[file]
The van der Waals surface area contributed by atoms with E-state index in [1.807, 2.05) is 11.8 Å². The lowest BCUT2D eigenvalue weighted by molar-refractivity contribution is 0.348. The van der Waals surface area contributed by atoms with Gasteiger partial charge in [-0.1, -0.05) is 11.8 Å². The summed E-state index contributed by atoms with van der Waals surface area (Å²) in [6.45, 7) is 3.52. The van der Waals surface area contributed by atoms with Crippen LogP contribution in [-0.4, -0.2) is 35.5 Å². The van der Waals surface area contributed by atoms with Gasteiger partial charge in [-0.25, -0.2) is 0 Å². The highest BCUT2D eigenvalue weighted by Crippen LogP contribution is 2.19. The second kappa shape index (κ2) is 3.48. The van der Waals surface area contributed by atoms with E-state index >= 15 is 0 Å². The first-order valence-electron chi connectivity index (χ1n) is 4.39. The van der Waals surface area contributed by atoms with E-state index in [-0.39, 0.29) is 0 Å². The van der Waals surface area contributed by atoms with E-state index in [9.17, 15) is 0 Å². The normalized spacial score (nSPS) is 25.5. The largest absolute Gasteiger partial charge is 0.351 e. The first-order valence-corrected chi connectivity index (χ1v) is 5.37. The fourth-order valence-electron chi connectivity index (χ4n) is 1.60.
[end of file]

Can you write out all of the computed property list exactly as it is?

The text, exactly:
The van der Waals surface area contributed by atoms with E-state index in [1.807, 2.05) is 11.8 Å². The lowest BCUT2D eigenvalue weighted by molar-refractivity contribution is 0.348. The van der Waals surface area contributed by atoms with Gasteiger partial charge in [-0.1, -0.05) is 11.8 Å². The summed E-state index contributed by atoms with van der Waals surface area (Å²) in [6.45, 7) is 3.52. The van der Waals surface area contributed by atoms with Crippen LogP contribution in [-0.4, -0.2) is 35.5 Å². The van der Waals surface area contributed by atoms with Gasteiger partial charge in [-0.25, -0.2) is 0 Å². The highest BCUT2D eigenvalue weighted by Crippen LogP contribution is 2.19. The second kappa shape index (κ2) is 3.48. The van der Waals surface area contributed by atoms with E-state index >= 15 is 0 Å². The first-order valence-electron chi connectivity index (χ1n) is 4.39. The van der Waals surface area contributed by atoms with E-state index in [-0.39, 0.29) is 0 Å². The van der Waals surface area contributed by atoms with E-state index in [9.17, 15) is 0 Å². The normalized spacial score (nSPS) is 25.5. The largest absolute Gasteiger partial charge is 0.351 e. The first-order valence-corrected chi connectivity index (χ1v) is 5.37. The fourth-order valence-electron chi connectivity index (χ4n) is 1.60.